Updated: February 13, 2021

8 Important Things You Probably Did Not Know About WordPress

While it is true that WordPress now powers over 40% of the entire internet there are some things that few people know about the world’s most popular open-source software. Did you know that WordPress actually began in France? Or that the WordPress community takes its documentation so seriously that it holds weekly meetings?

1. WordPress is both owned by everyone and no one.

WordPress is released under a General Public License or GPL which states that anyone who wants to can take the source code and do anything they desire with it. They can then release it back into the world as they see fit. But, and here’s the important part, it must be released under the same license. That means if you make any changes including adding features, you must release the source code of your changes to everyone.

You, personally, can download WordPress, change it, and release it as your own software if you wish. You own it. But by the same token, everybody else does, as well.

2. WordPress can trace its origin to France.

WordPress is primarily seen as English given the nationalities of the two founders, American Matt Mullenweg and Brit Mike Little. In truth, it was originally built on code developed by a French programmer named Michel Valdrighi.

3. WordPress began as just a fork of another project.

It’s true. The widely known open-source juggernaut has some very humble roots. The French coder Michel Valdrighi developed one of the first blogging tools known as b2 (aka cafelog) in 2001. By late 2002 Michel stopped actively developing b2 to focus on other projects.

Matt and Mike had previously discussed creating a blogging platform and had b2 had all the fundamentals to give them a jump start. And best of all, b2 was available under the GPL license meaning they could take it, change it, and release it as their own. Well, if they made their new code available to the public, which, of course, they did.

4. It was never meant for just blogging.

The consensus is that WordPress began with the intention of it being used only for content management (known as blogging in those days). That’s not true. If Matt and Mike had any intention of keeping it to a blogging only solution, they would have simply expanded its predecessor, b2, which was exclusively a blogging tool.

The b2 or cafelog software was written with only one thing in mind and only one expectation – blogging. In fact, b2 didn’t provide for any other pages other than post types.

The first release of WordPress to the public included something that b2 did not, it gave users the flexibility to create pages. You didn’t have to use WordPress for blogging at all. You could use it as a website builder and manager by using only pages.

WordPress has over 50,000 free plugins

5. It has created the largest community of entrepreneurs and programmers, ever.

Thanks to the open-source license WordPress isn’t controlled by anyone. What does that mean for developers? A lot. If you create a great app for the iPhone and charge $5 for it, Apple will take 30% for themselves as it owns the platform that you’re doing business on.

If you create an app (known as a plugin) for WordPress and charge $5, you keep all of it.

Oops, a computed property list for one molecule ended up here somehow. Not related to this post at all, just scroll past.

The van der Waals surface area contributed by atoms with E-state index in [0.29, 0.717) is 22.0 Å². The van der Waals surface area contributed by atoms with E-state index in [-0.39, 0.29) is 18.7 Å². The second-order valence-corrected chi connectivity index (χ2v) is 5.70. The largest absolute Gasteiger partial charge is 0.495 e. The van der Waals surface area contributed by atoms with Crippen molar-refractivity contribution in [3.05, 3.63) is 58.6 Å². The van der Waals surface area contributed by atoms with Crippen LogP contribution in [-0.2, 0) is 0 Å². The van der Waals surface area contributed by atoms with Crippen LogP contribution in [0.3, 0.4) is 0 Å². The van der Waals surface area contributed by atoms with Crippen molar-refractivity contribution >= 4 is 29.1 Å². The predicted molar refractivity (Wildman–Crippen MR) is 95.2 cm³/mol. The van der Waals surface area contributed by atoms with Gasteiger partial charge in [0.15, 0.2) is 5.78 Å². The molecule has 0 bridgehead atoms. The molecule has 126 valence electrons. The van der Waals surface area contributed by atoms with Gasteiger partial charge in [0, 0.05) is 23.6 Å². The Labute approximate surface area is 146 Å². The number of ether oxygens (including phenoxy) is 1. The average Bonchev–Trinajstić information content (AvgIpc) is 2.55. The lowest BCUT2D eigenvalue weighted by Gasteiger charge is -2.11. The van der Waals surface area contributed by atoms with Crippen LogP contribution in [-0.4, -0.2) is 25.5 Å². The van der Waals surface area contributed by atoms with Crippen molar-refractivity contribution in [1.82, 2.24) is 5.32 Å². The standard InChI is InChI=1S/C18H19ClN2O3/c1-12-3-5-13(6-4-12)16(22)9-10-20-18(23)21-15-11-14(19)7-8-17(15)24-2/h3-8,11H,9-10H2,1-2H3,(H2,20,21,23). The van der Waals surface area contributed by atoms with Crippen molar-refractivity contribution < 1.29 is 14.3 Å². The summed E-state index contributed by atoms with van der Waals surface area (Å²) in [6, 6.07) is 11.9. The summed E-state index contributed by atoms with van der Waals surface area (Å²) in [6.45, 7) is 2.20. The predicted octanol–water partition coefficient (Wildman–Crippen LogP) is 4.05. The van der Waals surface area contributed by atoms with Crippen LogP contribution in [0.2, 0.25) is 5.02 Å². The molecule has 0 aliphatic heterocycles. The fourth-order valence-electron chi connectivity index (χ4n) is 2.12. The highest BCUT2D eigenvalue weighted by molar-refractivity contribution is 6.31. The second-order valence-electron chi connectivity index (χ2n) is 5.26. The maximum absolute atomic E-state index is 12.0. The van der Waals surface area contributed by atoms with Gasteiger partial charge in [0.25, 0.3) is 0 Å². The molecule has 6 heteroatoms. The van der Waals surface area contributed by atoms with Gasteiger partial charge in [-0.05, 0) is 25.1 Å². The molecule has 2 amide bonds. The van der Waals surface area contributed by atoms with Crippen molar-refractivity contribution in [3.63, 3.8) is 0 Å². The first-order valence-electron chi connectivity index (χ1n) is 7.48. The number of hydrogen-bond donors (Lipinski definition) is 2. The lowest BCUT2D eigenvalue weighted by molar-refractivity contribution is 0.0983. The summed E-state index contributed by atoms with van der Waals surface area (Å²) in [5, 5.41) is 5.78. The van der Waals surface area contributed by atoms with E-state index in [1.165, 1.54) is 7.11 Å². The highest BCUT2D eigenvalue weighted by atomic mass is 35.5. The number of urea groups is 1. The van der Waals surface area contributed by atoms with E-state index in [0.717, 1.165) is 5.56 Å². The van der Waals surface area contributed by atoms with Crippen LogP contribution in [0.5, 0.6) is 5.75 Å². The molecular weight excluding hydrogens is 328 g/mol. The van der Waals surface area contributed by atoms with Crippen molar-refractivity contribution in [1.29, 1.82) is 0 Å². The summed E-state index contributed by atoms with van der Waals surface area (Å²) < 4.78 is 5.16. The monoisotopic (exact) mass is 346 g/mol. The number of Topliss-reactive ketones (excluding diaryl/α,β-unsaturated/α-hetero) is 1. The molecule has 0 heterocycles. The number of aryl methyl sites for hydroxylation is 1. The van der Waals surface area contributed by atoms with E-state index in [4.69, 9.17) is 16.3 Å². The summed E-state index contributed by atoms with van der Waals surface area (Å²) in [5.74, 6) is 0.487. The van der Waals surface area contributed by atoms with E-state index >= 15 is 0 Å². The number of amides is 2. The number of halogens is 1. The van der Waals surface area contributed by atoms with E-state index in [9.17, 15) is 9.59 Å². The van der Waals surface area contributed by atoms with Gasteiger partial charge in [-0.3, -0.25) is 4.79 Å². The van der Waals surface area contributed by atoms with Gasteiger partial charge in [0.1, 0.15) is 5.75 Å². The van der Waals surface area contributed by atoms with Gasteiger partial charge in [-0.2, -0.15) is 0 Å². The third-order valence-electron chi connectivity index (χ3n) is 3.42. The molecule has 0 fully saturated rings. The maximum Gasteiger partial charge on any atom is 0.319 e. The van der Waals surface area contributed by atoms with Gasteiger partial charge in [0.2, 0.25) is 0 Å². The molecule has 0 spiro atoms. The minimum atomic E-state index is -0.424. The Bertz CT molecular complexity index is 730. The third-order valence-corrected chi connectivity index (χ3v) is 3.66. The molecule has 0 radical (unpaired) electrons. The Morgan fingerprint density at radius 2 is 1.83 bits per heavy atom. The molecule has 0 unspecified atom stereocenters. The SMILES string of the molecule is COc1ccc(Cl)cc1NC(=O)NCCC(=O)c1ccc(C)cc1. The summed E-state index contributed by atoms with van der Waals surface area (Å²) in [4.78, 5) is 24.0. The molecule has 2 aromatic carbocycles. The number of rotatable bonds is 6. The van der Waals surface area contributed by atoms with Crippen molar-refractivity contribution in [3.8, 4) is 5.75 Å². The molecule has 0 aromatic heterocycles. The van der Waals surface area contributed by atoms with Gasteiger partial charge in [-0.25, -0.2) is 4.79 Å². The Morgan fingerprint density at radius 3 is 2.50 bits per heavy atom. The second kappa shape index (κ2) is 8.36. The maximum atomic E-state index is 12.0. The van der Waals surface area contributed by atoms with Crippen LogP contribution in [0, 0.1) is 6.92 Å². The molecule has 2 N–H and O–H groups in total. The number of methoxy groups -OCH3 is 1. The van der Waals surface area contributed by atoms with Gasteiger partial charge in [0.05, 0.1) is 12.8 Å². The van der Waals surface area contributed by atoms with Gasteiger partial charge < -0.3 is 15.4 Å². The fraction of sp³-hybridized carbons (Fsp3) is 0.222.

That’s the main reason why WordPress has grown so quickly and now has over 58,000 plugins, of which, 54,000 of those are free. And I’m not even including the many premium themes some of which have sold over 1 million.

6. The WordPress community takes documentation very seriously.

Anyone may create an account on wordpress.org and edit the documentation without restriction. Since WordPress is owned by everyone and no one, there is no WordPress boss or leader who has final say. That extends to the documentation as well. Like the software itself, the docs and help files are a community effort.

There is even a weekly online meeting to go over new documentation and edits. If you find a mistake in the documentation, fix it. If you find errors, correct them. And if the exact subject matter of the documentation you’re looking for doesn’t exist, you can create it.

You can become part of the team that reviews all changes just by showing up to the regular meetings.

7. There is a mobile app for WordPress.

If you go to wordpress.org/mobile, you can download an app for iOS and Android. You can use the app to connect either to your account on wordpress.com or to your private WordPress install.

You can use it to create posts, upload images, manage comments, pretty much anything that you can do with WordPress.

8. There’s a WordPress training conference, or WordCamp, happening somewhere in the world every weekend of the year.

June 2020 Update: Many WordCamps have been cancelled (or switched to a virtual format) due to Covid-19. Once the virus is under control the conferences will resume stronger than ever.

February 2021 Update: As expected upcoming WordCamps around the globe have been announced from the United States to Europe and South America.

WordCamps are great places to learn about WordPress and to meet people with similar interests. They’re also very inexpensive to attend given the fact that a massive tech company isn’t in control.

And they’re everywhere, so there’s probably one relatively close to you.

In my experience a WordCamp conference is a very welcoming, comfortable place full of people who are as kind and generous as they are excited to be a part of something bigger than any one person.

The eight little known WordPress facts that you just read will absolutely give you an advantage the next time you’re at a WordCamp and someone decides to play the drunken WordPress facts game. It happens.

J. Fleischmann
J. Fleischmann
James is a content strategist, sites manager and copywriter for ServerWise. He's written 51 e-books for clients resulting in over 600,000 new leads as a ghostwriter. James lives in Texas with three dogs and has a Longhorn as a neighbor.